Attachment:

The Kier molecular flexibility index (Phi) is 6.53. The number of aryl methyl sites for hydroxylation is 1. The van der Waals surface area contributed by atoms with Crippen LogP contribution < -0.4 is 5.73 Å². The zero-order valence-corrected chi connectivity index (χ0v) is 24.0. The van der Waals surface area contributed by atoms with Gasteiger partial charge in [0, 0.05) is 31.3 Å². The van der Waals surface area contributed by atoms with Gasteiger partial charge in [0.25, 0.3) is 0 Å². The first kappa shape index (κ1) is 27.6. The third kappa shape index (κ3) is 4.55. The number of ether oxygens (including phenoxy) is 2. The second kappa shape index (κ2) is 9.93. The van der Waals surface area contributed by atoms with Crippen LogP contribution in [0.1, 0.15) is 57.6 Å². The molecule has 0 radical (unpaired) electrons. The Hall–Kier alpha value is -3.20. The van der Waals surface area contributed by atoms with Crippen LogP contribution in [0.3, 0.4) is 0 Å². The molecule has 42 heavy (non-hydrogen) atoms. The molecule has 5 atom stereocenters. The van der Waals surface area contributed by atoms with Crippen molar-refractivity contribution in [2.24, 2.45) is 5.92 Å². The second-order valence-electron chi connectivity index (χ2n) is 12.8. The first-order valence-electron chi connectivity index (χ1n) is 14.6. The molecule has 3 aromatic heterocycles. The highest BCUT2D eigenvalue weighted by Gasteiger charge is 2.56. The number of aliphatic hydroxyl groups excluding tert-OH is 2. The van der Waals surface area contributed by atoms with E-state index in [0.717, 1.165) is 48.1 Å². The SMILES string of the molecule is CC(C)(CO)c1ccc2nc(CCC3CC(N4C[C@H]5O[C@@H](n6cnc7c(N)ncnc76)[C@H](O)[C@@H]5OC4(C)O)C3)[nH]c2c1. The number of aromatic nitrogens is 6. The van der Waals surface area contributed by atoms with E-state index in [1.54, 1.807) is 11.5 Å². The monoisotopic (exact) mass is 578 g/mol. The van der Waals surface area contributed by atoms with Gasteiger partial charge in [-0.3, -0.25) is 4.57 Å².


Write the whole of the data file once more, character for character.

The Kier molecular flexibility index (Phi) is 6.53. The number of aryl methyl sites for hydroxylation is 1. The van der Waals surface area contributed by atoms with Crippen LogP contribution < -0.4 is 5.73 Å². The zero-order valence-corrected chi connectivity index (χ0v) is 24.0. The van der Waals surface area contributed by atoms with Gasteiger partial charge in [0, 0.05) is 31.3 Å². The van der Waals surface area contributed by atoms with Gasteiger partial charge in [0.25, 0.3) is 0 Å². The first kappa shape index (κ1) is 27.6. The third kappa shape index (κ3) is 4.55. The number of ether oxygens (including phenoxy) is 2. The second kappa shape index (κ2) is 9.93. The van der Waals surface area contributed by atoms with Crippen LogP contribution in [0.1, 0.15) is 57.6 Å². The molecule has 0 radical (unpaired) electrons. The Hall–Kier alpha value is -3.20. The van der Waals surface area contributed by atoms with Crippen LogP contribution in [0.3, 0.4) is 0 Å². The molecule has 42 heavy (non-hydrogen) atoms. The molecule has 5 atom stereocenters. The van der Waals surface area contributed by atoms with Crippen molar-refractivity contribution in [2.24, 2.45) is 5.92 Å². The second-order valence-electron chi connectivity index (χ2n) is 12.8. The first-order valence-electron chi connectivity index (χ1n) is 14.6. The molecule has 3 aromatic heterocycles. The highest BCUT2D eigenvalue weighted by Gasteiger charge is 2.56. The number of aliphatic hydroxyl groups excluding tert-OH is 2. The van der Waals surface area contributed by atoms with E-state index in [0.717, 1.165) is 48.1 Å². The SMILES string of the molecule is CC(C)(CO)c1ccc2nc(CCC3CC(N4C[C@H]5O[C@@H](n6cnc7c(N)ncnc76)[C@H](O)[C@@H]5OC4(C)O)C3)[nH]c2c1. The number of aromatic nitrogens is 6. The van der Waals surface area contributed by atoms with E-state index in [1.54, 1.807) is 11.5 Å². The monoisotopic (exact) mass is 578 g/mol. The van der Waals surface area contributed by atoms with Gasteiger partial charge in [-0.3, -0.25) is 4.57 Å².